Can the GOP Survive the Aftermath of Climate Denial?

I am an evangelical American Christian. And a white baby-boomer, to boot.

That means, of course, that many of my closest friends and fellow believers usually support Republican political candidates. Maybe not as enthusiastically as they used to, what with the GOP’s stance on unlimited money in politics, opposition to immigration reform, Medicaid cuts, suppression of voting rights, the death penalty, reckless preemptive wars and austerity for the poor.

But let’s face it: We evangelicals still lean pretty heavily toward the GOP. I’m afraid, however, that the tide of history is about to ebb, and when it does, I suspect Christians will desert the Republicans in droves.

Here’s why: The GOP has made a hopelessly losing bet. They’ve bet that we’ll never wake up to the lethal consequences of what our fossil fuel addiction is doing to the world’s polluted and disrupted natural systems. Particularly the global climate system. Almost unanimously, Republicans in Congress have committed themselves to the denial and suppression of the increasingly alarming findings of climate science.

Thursday’s news brought us a fresh incarnation of this commitment. The House of Representatives voted to prohibit the U.S. Armed Services from considering climate change in their defense planning. Imagine FDR strictly forbidding naval commanders at Pearl Harbor from EVER planning for carrier-borne aircraft attacks. It’s about like that.

Here’s what happened. Congress is currently debating the National Defense Authorization Act for 2015, which will fund our nation’s military services. Of course, we’re investing more money into the military than the next nine largest militaries in the world combined. So we should be way ahead of them all, shouldn’t we?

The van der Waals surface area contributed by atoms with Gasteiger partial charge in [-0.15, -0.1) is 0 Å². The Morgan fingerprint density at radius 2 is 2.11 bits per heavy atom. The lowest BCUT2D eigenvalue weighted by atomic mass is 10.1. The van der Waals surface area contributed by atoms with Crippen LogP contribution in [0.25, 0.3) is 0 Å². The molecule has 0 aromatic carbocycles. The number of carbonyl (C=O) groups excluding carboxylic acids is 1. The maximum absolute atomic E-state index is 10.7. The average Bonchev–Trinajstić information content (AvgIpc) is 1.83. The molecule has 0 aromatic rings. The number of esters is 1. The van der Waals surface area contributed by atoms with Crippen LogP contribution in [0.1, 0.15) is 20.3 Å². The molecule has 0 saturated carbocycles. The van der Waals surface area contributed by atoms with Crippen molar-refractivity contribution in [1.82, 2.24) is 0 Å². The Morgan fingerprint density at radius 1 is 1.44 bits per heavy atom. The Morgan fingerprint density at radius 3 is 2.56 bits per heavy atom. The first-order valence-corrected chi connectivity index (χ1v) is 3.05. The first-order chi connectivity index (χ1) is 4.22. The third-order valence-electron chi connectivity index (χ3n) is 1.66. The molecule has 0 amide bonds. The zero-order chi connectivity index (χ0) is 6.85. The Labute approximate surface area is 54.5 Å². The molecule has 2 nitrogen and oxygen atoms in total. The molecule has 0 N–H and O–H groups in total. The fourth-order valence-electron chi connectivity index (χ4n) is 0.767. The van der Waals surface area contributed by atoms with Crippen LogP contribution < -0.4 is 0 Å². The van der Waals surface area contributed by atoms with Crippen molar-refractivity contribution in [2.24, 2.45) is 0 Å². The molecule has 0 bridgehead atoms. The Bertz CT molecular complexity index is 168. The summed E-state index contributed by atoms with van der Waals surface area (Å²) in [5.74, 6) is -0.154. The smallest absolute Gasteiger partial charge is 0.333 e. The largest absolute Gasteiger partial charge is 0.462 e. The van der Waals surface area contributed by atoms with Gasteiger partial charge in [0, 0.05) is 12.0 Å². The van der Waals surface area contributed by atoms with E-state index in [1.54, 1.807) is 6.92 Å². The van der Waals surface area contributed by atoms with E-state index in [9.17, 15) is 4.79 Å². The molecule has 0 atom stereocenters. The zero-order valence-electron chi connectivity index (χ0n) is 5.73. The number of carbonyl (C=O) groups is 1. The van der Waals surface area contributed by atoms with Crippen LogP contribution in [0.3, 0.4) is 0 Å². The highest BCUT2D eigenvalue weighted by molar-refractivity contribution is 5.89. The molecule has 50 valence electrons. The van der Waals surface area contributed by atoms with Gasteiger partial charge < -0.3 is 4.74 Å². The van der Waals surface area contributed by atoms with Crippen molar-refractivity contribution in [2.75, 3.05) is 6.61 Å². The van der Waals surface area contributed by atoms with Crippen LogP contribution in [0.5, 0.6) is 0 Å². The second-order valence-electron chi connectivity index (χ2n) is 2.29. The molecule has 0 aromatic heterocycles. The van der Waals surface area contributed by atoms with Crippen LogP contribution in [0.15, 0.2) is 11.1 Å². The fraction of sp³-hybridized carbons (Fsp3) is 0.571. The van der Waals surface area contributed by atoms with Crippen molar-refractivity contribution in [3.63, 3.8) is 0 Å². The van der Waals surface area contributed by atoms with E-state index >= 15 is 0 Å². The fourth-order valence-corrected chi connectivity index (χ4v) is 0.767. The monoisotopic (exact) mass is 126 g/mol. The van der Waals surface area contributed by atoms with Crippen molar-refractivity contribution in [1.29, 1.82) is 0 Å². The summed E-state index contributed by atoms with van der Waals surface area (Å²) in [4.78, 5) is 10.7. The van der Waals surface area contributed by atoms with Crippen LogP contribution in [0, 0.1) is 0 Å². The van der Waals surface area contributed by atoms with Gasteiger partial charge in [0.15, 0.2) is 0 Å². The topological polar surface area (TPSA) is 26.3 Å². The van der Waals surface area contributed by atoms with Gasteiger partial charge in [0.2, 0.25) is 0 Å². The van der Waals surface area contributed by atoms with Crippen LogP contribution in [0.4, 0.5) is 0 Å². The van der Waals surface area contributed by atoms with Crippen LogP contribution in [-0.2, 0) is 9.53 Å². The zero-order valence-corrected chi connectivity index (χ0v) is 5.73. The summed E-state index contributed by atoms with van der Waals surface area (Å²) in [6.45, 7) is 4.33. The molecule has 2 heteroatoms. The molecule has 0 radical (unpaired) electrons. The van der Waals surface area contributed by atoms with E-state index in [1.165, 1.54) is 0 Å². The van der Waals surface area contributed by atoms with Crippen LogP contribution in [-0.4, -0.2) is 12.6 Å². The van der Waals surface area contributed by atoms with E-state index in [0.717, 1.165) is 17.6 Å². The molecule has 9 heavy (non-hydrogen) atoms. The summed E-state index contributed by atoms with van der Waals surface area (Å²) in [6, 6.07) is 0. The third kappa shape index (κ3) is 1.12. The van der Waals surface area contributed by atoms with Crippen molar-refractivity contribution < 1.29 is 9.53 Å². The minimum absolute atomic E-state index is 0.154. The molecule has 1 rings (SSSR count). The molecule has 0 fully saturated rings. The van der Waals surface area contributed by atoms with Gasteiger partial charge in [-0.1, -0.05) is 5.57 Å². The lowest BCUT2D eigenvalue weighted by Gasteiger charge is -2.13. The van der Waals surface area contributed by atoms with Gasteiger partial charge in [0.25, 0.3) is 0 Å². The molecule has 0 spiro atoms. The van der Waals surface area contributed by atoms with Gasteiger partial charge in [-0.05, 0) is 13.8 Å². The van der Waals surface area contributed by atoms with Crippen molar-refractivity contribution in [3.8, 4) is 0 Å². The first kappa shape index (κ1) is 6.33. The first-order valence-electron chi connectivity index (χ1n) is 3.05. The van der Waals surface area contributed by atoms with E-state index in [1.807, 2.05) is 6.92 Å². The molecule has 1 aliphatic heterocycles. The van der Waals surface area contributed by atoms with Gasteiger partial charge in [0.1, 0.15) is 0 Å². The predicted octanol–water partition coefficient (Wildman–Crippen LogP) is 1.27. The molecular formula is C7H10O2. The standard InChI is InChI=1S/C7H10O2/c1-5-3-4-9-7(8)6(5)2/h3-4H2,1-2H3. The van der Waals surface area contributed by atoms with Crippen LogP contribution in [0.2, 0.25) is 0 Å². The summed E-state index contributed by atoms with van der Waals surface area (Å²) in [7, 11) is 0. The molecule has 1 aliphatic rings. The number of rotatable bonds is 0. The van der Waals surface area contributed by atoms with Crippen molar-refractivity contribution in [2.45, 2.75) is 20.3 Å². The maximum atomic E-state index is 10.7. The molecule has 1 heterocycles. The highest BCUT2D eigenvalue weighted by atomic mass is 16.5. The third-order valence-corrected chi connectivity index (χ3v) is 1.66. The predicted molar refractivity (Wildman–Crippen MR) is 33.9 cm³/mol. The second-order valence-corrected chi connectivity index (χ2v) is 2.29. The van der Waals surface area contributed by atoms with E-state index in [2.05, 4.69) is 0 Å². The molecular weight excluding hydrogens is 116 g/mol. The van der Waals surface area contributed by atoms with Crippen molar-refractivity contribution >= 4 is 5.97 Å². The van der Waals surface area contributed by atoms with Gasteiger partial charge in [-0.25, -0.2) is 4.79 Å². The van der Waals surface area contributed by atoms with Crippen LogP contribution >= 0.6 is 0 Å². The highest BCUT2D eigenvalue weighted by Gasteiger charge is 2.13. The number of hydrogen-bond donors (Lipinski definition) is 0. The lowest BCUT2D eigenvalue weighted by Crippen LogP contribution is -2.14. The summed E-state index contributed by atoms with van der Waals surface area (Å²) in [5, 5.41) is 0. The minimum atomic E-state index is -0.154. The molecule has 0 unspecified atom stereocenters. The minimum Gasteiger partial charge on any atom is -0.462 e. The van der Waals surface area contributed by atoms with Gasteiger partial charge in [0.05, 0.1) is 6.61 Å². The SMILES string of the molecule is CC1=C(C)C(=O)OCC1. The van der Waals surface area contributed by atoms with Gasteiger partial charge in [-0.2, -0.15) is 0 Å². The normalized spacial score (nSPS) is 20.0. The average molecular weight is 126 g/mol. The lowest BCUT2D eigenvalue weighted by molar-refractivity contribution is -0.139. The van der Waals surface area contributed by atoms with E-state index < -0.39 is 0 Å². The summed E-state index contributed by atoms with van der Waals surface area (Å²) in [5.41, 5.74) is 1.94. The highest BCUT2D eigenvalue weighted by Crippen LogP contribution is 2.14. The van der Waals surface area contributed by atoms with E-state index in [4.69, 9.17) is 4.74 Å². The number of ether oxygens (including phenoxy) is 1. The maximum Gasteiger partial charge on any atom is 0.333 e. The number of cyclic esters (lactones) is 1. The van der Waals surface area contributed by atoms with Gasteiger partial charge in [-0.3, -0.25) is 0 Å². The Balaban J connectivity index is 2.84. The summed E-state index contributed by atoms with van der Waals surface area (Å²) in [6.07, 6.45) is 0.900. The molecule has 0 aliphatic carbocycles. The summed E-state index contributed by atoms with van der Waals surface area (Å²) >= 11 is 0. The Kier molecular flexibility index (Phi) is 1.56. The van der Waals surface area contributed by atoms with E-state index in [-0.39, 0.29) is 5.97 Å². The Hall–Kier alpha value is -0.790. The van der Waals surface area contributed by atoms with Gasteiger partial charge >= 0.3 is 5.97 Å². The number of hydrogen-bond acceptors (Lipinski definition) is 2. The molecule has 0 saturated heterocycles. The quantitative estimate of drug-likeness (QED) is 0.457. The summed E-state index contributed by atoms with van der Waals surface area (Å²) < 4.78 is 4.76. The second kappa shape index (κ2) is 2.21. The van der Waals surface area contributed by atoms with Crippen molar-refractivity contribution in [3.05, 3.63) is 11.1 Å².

One thing we’ve done since the year 2000 is to plan for the effects on national defense from global climate change — under presidents from both parties. Rising sea levels are threatening our naval infrastructure; the melting Artic is opening up a whole new ocean to patrol; extreme drought and flooding are destabilizing marginal nation-states – like Syria, Sudan, Libya and Somalia – and driving mass migration and resource conflicts.

In 2007, President George W. Bush appointed a Military Advisory Board to “help us to confront the serious challenge of global climate change.” In response, the Armed Services issued a report finding that “climate change acts as a ‘threat multiplier’ in already fragile regions of the world, creating the breeding grounds for extremism and terrorism.”

Republican Bob Inglis, ousted from Congress for agreeing with climate science

Bob Inglis (R-SC), lone GOP voice for climate action, ousted from Congress by the party.

We haven’t forgotten, have we? Bush was a Republican. But back then, the GOP hadn’t figured out that they could frame climate science as something invented by Barack Obama – rather than a 200-year-old discipline now affirmed all over the world.

Fast forward to 2014. The House Thursday passed a measure that would bar the Department of Defense from using any government funds to assess climate change and its implications for national security. The amendment, from Rep. David McKinley (R-W.Va.), passed with the support of 227 Republicans. Only 3 GOP congressmen joined the 189 Democrats in voting against the amendment. That’s more than 98% of GOP congressmen trying to forbid the military from thinking about how to defend our country in light of climate trends, as they did actively under Presidents Clinton and Bush.

Here’s how McKinley justified his amendment: “Why should Congress divert funds from the mission of our military and national security to support a political ideology?” All the congressional Republicans – except three, it seems – agreed with his assessment: climate change isn’t science; it’s ideology.

But dismissing an established global science, affirmed by virtually every National Academy on earth, embraced by America’s largest scientific society, contributed to by virtually every American research university, endorsed by all member states in the United Nations, and demonstrated by a growing trove of actual observation – surely this is dangerous business. Facts are stubborn things, and in this case, facts are piling up at breakneck speed.